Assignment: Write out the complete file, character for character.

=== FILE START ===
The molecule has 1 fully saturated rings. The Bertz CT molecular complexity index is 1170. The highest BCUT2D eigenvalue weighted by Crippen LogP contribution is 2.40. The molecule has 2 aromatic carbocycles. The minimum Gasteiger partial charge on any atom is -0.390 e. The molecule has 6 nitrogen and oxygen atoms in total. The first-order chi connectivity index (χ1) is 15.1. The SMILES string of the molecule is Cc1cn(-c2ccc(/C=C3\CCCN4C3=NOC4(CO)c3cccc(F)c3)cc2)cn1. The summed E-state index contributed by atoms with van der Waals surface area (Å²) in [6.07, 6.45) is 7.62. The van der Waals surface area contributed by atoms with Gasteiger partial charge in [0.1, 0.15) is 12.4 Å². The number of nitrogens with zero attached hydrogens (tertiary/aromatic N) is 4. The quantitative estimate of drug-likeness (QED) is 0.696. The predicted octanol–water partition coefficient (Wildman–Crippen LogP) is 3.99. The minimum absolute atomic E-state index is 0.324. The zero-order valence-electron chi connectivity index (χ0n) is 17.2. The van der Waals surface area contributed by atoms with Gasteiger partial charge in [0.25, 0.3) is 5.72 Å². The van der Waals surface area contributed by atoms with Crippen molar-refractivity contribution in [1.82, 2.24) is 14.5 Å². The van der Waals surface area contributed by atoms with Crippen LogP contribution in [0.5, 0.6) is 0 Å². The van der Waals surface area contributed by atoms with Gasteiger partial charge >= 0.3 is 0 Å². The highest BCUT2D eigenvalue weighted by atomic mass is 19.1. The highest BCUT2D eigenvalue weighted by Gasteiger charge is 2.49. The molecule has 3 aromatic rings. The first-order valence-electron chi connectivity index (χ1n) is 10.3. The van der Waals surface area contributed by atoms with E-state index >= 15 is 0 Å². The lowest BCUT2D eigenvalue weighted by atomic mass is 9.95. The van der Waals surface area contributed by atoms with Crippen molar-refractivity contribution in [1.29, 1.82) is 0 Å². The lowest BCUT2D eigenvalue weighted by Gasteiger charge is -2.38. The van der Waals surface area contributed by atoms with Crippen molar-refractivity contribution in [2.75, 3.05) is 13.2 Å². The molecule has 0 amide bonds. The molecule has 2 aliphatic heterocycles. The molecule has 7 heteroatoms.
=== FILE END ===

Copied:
The molecule has 1 fully saturated rings. The Bertz CT molecular complexity index is 1170. The highest BCUT2D eigenvalue weighted by Crippen LogP contribution is 2.40. The molecule has 2 aromatic carbocycles. The minimum Gasteiger partial charge on any atom is -0.390 e. The molecule has 6 nitrogen and oxygen atoms in total. The first-order chi connectivity index (χ1) is 15.1. The SMILES string of the molecule is Cc1cn(-c2ccc(/C=C3\CCCN4C3=NOC4(CO)c3cccc(F)c3)cc2)cn1. The summed E-state index contributed by atoms with van der Waals surface area (Å²) in [6.07, 6.45) is 7.62. The van der Waals surface area contributed by atoms with Gasteiger partial charge in [0.1, 0.15) is 12.4 Å². The number of nitrogens with zero attached hydrogens (tertiary/aromatic N) is 4. The quantitative estimate of drug-likeness (QED) is 0.696. The predicted octanol–water partition coefficient (Wildman–Crippen LogP) is 3.99. The minimum absolute atomic E-state index is 0.324. The zero-order valence-electron chi connectivity index (χ0n) is 17.2. The van der Waals surface area contributed by atoms with Gasteiger partial charge in [0.25, 0.3) is 5.72 Å². The van der Waals surface area contributed by atoms with Crippen molar-refractivity contribution in [1.82, 2.24) is 14.5 Å². The van der Waals surface area contributed by atoms with Crippen LogP contribution in [0.5, 0.6) is 0 Å². The van der Waals surface area contributed by atoms with Gasteiger partial charge >= 0.3 is 0 Å². The highest BCUT2D eigenvalue weighted by atomic mass is 19.1. The highest BCUT2D eigenvalue weighted by Gasteiger charge is 2.49. The molecule has 3 aromatic rings. The first-order valence-electron chi connectivity index (χ1n) is 10.3. The van der Waals surface area contributed by atoms with E-state index >= 15 is 0 Å². The lowest BCUT2D eigenvalue weighted by atomic mass is 9.95. The van der Waals surface area contributed by atoms with Crippen molar-refractivity contribution in [1.29, 1.82) is 0 Å². The lowest BCUT2D eigenvalue weighted by Gasteiger charge is -2.38. The van der Waals surface area contributed by atoms with Crippen molar-refractivity contribution in [2.75, 3.05) is 13.2 Å². The molecule has 0 amide bonds. The molecule has 2 aliphatic heterocycles. The molecule has 7 heteroatoms.